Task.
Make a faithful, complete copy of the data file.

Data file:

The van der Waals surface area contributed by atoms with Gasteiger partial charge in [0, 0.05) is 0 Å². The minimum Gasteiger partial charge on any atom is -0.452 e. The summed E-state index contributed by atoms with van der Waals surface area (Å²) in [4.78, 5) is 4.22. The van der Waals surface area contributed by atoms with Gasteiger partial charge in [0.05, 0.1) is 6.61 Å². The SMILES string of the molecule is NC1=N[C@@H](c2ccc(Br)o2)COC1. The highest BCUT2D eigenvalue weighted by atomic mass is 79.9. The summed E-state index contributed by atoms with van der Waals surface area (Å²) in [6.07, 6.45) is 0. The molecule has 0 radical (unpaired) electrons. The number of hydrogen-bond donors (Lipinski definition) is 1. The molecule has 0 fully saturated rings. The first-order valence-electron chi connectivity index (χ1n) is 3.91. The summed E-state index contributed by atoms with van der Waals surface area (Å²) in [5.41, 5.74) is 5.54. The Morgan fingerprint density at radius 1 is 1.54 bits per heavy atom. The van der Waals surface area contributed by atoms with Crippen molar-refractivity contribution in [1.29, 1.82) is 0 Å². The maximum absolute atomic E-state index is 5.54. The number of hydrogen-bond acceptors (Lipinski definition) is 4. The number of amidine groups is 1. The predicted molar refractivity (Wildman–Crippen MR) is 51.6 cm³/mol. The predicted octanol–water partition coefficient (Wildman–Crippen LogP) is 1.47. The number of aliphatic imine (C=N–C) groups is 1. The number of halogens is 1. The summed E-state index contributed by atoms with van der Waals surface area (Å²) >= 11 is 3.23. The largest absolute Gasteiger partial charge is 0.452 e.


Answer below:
The van der Waals surface area contributed by atoms with Gasteiger partial charge in [0, 0.05) is 0 Å². The minimum Gasteiger partial charge on any atom is -0.452 e. The summed E-state index contributed by atoms with van der Waals surface area (Å²) in [4.78, 5) is 4.22. The van der Waals surface area contributed by atoms with Gasteiger partial charge in [0.05, 0.1) is 6.61 Å². The SMILES string of the molecule is NC1=N[C@@H](c2ccc(Br)o2)COC1. The highest BCUT2D eigenvalue weighted by atomic mass is 79.9. The summed E-state index contributed by atoms with van der Waals surface area (Å²) in [6.07, 6.45) is 0. The molecule has 0 radical (unpaired) electrons. The number of hydrogen-bond donors (Lipinski definition) is 1. The molecule has 0 fully saturated rings. The first-order valence-electron chi connectivity index (χ1n) is 3.91. The summed E-state index contributed by atoms with van der Waals surface area (Å²) in [5.41, 5.74) is 5.54. The Morgan fingerprint density at radius 1 is 1.54 bits per heavy atom. The van der Waals surface area contributed by atoms with Crippen molar-refractivity contribution in [1.29, 1.82) is 0 Å². The maximum absolute atomic E-state index is 5.54. The number of hydrogen-bond acceptors (Lipinski definition) is 4. The number of amidine groups is 1. The predicted molar refractivity (Wildman–Crippen MR) is 51.6 cm³/mol. The predicted octanol–water partition coefficient (Wildman–Crippen LogP) is 1.47. The number of aliphatic imine (C=N–C) groups is 1. The number of halogens is 1. The summed E-state index contributed by atoms with van der Waals surface area (Å²) >= 11 is 3.23. The largest absolute Gasteiger partial charge is 0.452 e.